Here’s a terrific tool that is helpful to fishermen and trout conservationists alike that I am sure you will enjoy.
It was developed by the Eastern Brook Trout Joint Venture (EBTJV) to help visualize where wild brook trout can be found and what factors may be affecting their presence and absence — and I must admit I use it all the time. You may find it indispensable as well.
Today I had a request by someone on Facebook to comment on “sea runners” found below the Elks Lodge in Wareham MA.
I know that area is both highly developed for waterpower due to the mill dams put in back a few centuries ago but since I haven’t been down in that area in a while, I wanted to see what was really going on down there. Could these fish be wild?
Years ago we had a chance to fish on the hallowed Tihonet Club grounds and I have to say I will never forget that day – that and my experiences on Red Brook suggest that there could be some interesting fishing and conservation opportunities in the area – and there could be fish below the dam, for sure. But are they wild fish? To those unfamiliar with the situation – the Tihonet probably contains nothing but stocked trout and warm water fish these days for reasons too numerous to mention in this post. That said, it is a gorgeous location for the headquarters of AD Makepeace’s cranberry operation, and ADM has done a great deal to help restore salter brook trout on Red Brook.
Here below is a quick snapshot of what I found when I consulted my favorite mapping tool. And it doesn’t look like those fish reported below the dam have much of a chance – but it would not surprise me if they are there.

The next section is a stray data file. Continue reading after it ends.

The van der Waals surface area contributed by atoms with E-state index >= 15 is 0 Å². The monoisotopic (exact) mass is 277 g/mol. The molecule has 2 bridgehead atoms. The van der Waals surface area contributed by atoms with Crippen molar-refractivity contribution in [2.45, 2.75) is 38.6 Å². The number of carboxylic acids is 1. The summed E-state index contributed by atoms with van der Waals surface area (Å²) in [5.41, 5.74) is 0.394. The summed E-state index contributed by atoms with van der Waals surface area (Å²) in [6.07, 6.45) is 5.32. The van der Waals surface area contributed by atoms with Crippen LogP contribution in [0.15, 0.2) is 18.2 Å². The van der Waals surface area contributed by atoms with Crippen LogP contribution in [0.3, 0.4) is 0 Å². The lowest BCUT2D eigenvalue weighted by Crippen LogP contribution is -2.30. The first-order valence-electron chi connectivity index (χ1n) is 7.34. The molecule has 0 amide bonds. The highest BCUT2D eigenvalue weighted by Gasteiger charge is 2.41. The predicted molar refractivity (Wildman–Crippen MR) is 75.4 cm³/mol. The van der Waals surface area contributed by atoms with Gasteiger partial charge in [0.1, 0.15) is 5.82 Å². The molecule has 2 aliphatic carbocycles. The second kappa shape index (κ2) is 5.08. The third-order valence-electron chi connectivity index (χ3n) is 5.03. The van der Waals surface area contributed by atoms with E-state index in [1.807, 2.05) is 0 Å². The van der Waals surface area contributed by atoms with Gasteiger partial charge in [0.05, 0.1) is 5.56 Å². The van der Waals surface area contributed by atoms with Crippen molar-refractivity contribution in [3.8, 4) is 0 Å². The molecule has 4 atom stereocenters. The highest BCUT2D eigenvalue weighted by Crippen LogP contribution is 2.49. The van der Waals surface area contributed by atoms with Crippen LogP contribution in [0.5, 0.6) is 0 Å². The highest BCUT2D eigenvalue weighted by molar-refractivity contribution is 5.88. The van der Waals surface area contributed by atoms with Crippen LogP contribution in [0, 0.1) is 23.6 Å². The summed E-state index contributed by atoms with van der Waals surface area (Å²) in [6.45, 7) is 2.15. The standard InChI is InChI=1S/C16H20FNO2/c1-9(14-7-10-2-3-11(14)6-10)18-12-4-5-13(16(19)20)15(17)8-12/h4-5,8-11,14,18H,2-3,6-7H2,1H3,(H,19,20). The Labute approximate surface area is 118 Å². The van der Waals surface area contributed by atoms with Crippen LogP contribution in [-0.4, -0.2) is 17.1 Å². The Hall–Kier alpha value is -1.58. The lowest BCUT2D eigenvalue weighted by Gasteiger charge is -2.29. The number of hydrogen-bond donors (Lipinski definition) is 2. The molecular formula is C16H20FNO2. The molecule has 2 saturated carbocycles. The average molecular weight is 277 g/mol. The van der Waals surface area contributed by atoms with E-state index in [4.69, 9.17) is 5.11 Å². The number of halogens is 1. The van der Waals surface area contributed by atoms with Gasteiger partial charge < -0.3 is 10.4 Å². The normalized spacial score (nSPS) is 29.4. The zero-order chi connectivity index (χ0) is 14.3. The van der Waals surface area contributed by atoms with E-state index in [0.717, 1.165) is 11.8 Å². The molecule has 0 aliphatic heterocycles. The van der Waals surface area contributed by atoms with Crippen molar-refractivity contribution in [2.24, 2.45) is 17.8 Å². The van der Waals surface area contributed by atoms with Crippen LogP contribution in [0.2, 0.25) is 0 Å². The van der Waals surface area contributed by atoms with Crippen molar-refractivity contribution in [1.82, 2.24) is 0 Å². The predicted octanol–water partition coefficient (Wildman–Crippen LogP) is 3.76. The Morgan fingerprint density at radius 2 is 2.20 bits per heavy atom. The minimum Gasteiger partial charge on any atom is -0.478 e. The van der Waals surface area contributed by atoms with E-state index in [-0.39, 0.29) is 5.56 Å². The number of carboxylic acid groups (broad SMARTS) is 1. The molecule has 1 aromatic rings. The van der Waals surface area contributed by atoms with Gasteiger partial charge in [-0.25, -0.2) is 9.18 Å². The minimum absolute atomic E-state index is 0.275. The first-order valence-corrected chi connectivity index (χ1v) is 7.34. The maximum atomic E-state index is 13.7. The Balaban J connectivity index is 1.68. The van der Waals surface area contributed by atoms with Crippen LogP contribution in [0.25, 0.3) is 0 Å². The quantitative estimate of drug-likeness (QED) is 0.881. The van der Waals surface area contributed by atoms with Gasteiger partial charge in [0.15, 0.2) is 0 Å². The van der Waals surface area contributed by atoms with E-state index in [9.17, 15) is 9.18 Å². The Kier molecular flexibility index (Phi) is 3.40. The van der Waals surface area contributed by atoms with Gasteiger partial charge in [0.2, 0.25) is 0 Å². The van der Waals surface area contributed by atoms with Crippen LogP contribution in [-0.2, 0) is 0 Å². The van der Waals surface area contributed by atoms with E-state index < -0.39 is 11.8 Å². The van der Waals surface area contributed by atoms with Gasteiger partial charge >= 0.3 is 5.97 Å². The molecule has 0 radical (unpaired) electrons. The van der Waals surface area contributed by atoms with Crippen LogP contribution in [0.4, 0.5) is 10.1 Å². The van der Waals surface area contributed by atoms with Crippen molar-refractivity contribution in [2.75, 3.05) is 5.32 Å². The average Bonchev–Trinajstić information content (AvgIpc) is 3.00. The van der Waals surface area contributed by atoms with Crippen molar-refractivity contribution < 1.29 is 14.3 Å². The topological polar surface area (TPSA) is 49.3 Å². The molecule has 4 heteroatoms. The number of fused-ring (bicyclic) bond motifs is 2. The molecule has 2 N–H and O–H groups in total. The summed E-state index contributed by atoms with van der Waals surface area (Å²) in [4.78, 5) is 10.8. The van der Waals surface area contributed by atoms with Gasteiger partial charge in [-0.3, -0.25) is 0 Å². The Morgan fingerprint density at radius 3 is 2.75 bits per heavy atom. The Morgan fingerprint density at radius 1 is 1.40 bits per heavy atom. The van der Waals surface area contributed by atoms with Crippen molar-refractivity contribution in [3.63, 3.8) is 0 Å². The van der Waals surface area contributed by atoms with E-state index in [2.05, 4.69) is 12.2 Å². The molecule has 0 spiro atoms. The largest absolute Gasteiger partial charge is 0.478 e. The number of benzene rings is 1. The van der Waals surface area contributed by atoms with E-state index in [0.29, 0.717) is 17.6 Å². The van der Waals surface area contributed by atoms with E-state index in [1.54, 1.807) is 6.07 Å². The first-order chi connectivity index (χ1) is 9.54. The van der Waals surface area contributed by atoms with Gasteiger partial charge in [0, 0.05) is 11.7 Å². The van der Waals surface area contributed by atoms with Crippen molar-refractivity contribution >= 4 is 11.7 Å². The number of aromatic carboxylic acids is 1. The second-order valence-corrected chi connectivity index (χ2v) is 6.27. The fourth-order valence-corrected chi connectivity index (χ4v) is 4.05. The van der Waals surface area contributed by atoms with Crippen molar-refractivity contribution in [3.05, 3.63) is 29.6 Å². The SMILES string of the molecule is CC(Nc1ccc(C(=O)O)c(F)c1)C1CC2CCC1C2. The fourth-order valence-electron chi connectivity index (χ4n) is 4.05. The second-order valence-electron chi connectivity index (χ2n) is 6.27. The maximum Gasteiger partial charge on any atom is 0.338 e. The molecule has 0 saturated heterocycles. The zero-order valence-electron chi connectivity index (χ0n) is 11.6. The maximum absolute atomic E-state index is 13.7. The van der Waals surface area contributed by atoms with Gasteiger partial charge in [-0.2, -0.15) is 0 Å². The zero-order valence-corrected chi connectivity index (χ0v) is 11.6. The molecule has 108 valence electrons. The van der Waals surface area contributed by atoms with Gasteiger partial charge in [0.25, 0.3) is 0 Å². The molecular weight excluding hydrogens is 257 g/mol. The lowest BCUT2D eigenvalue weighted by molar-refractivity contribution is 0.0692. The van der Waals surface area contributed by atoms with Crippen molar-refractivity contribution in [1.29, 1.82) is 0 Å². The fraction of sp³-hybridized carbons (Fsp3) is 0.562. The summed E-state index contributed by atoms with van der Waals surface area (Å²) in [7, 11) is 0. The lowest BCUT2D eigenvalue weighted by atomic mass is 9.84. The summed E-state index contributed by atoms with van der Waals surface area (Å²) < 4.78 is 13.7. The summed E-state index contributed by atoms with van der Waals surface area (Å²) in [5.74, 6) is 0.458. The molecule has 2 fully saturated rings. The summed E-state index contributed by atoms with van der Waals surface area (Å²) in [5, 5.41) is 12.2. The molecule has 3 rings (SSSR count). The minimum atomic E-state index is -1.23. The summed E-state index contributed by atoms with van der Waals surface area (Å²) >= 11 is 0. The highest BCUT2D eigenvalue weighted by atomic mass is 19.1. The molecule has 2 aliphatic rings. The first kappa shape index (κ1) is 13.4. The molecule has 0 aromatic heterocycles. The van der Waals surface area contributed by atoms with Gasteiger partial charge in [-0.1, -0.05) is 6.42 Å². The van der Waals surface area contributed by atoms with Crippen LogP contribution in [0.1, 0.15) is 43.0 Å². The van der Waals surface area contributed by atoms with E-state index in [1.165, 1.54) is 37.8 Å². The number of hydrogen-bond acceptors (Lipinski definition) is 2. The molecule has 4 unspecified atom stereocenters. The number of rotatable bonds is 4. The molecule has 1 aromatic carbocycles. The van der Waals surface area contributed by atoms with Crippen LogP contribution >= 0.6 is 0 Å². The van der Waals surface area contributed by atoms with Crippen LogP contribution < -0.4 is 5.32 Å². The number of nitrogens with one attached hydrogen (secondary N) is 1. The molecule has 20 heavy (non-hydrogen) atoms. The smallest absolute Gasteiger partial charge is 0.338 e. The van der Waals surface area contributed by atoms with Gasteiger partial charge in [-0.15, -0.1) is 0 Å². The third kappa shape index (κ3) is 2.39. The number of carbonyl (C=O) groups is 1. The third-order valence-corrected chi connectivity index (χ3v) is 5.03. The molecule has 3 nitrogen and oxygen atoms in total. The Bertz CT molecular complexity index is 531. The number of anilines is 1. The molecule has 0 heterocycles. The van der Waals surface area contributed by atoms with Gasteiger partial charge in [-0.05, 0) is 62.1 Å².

See those red spots? Those are dams. While they may have passable herring runs, it is a pretty good chance that those ponds (aka impoundments) are death to wild salter trout. Why? Because that’s what dams and ponds do thanks to the thermal pollution generated in the summer. Trout can’t survive the pulse of warm water that comes over the dam – and if any were to be able to find refuge down below, since they don’t like herring runs, brookies that do hang on can’t access the spawning waters above – and if they could, they would find any gravels required for spawning to be buried under centuries of silt.
But the news is not all bad!
We know both to the left and right of these rivers are some special populations of wild trout – some of which can actually run to the sea.
See the second image below for where to find wild trout.
Click on either image to make them larger.
So here’s the good news. See those orange patches? That’s where biologists have positively identified the presence of wild reproducing trout. And those patches are all over the place. Yep, the dams are all over the place too – but if you look carefully you’ll see opportunities everywhere to both catch and conserve wild trout.
Want to help conserve wild trout? Please become a member of the Sea Run Brook Trout Coalition today.
SRBTC works to help expand wild brook trout through research, advocacy and habitat restoration.
Joining is super inexpensive, and we promise to never sell your name to others – and we promise to not dunn you with emails and letters and contests and such like other orgs do every month or so.
Want to have free access to this tool? Here you are: https://ecosheds.org/geoserver/www/index.html
This above link will expire as USGS is planning to “sunset” this tool as they develop others.
Here’s a quick demo on how to use it – https://www.youtube.com/watch?v=qX5crGv0efI
This simple YouTube demo only begins to scratch the surface of this powerful tool. If you have ways how you can use the many other features of this tool to improve your fishing or conservation efforts, please reach out to us or make a demo yourself and we’ll share it with others.
Big thanks to EBTJV and the folks at the USGS Conte Anadromous Fisheries Lab for developing this fabulous tool!
A later update – hopefully this page will become a repository of useful mapping tools for others.
Here’s another one – shared by Shannon White of The Troutlook.